But now I see that the dream continues on this year: four films in competition and they all won awards! And that’s just the main competition! When you think of your discoveries, who are you most proud of? Well, what can I say? They are all like my children and I love them all equally, but for different reasons. I must stress that they’re not only my discoveries, but Dieter’s and the whole Berlinale crew’s as well. One discovery that comes to mind is the 2006 Berlinale Golden Bear winner Grbavica by Jasmila Žbanic ´. A debut (with a budget of less than a million euros, if I remember correctly) that not only made it into the competition, but also won the festival! Jasmila’s career skyrocketed after that, but what really made an impression was how her film influenced and actually changed politics in Bosnia and Herzegovina. As curators and cultural workers, we’re often confronted with questions like why do we actually do all this? Does it have a meaning for society? Why is it important to finance culture and shouldn’t the money be invested into society instead? Meaning that culture is “just” a luxury. Well, as a philosopher’s son, I can say that without culture we don’t have a society! Supporting culture is an investment and it creates working space. Each invested
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SOFA godfather Dieter Kosslick, Polish Partner Radek Drabik and Nikolaj Nikitin
euro into a film or a festival brings much more back than in most other, so-called economic fields. So for me, “subsidies” is the wrong word in terms of funding culture. Coming back to your question, of course it’s amazing to “discover” short films or debuts, but it’s also important to nourish second- and third-time filmmakers and the “masters”. This year we had directors who really surprised me with the outstanding quality of their second film or who made a very personal arthouse film after having a track record as a highly successful commercial director. You have led several press conferences at the Berlinale. Which has been the most memorable one? Again, too many great ones to mention them all… Here are some examples from this year: Aki Kaurismäki’s main actor Sakari Kuosmanen singing a Finnish Tango, wonderful Agnieszka Holland getting standing ovations for her brave and smart political statements and the warmth with which the press reacted to Ildikó Enyedi’s film on the second day of the festival as we all felt that “this is really something!”. You started the SOFA programme in 2013. What inspired you to launch into such an ambitious project? What do they always put in American high school questionnaires? “All of the above!” Having this amazing experience of working for the Berlinale and some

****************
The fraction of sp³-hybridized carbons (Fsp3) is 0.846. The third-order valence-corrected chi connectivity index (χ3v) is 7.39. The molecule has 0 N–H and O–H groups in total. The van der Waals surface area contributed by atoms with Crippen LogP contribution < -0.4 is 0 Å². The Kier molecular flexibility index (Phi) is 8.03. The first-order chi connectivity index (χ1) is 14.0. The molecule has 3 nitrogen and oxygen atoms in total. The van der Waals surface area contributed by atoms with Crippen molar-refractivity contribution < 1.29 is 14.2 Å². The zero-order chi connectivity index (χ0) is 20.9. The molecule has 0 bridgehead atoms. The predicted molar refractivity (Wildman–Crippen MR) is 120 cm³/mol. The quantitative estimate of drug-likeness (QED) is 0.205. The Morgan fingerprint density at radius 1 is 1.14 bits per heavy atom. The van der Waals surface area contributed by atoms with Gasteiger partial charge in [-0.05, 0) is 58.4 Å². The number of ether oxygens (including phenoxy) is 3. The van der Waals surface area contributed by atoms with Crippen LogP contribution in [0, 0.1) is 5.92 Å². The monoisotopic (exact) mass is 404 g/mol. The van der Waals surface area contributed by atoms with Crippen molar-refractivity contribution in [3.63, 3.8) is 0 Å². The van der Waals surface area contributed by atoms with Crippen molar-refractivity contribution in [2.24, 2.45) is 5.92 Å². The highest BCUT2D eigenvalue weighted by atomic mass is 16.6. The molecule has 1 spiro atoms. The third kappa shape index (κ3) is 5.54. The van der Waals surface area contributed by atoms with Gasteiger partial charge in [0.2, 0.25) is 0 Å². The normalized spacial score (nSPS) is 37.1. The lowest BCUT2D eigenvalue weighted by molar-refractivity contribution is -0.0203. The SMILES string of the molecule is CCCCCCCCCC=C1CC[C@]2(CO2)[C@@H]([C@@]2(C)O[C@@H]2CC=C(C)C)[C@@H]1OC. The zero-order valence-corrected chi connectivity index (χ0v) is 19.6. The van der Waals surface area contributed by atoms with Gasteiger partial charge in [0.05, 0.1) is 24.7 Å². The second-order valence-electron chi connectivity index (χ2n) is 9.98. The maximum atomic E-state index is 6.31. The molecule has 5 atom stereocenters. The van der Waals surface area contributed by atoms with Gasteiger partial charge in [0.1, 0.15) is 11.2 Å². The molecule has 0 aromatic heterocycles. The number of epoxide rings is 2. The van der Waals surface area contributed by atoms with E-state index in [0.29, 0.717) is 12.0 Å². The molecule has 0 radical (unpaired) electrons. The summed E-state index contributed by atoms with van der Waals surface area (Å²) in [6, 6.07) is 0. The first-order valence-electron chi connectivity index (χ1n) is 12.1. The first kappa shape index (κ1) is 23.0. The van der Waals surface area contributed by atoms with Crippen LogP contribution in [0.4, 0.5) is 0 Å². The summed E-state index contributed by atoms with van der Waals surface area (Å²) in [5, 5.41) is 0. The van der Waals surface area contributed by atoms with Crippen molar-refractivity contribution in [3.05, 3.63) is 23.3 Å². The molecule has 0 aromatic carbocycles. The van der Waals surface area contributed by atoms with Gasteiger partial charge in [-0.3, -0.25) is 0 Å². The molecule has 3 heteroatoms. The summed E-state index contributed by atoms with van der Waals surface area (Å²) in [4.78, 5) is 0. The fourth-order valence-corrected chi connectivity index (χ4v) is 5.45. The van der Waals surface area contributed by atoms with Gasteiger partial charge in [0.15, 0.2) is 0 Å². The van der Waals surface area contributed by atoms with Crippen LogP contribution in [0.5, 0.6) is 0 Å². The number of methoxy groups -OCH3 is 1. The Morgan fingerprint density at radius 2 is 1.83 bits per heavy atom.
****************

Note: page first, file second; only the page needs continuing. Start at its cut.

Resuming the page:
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other unique festivals; in 2004 gathering a young group of filmmakers to shoot the omnibus film Lost and Found with directors Kornél Mundruczó, Cristian Mungiu, Jasmila Žbanic ´, Stefan Arsenijevic ´, Mait Laas and Nadja Koseva; in 2007 participating in the fantastic and very fruitful producer’s training EAVE; traveling the world for different projects and funders, being blessed with having for 22 years now Oliver Baumgartner as my partner on all our own projects, etc. My main question is always what could be the next step to help and support what I like to call “my/ our filmmakers”, that is filmmakers from the former Eastern bloc? It was obvious that we had amazing films – directors, scriptwriters, actors, editors, DOPs, etc. But what was missing was infrastructure, institutions and, of course, money. So why not just combine the talents from the East with the experience and money from the West? That's about it in a nutshell. I owe the copyright of that saying to our wonderful SOFA mentor Roberto Olla. Finally kicking off SOFA in August 2013 was like finding an angel investor for my own project! I honestly believe that our dream is still to find those investors for the the cultural sector. But to be honest, and luckily for me, I knew that they exist – I don’t only mean individuals like Soros, who have achieved so much, but rather foundations and political structures in Brussels, Strasbourg and Paris, and of course Berlin and Düsseldorf too – which are very willing, sometimes even eager to support projects from the East. You just need to know what door to knock on and what the code is to get in. I just want to return, to the next generation, the luck I have had in my life of being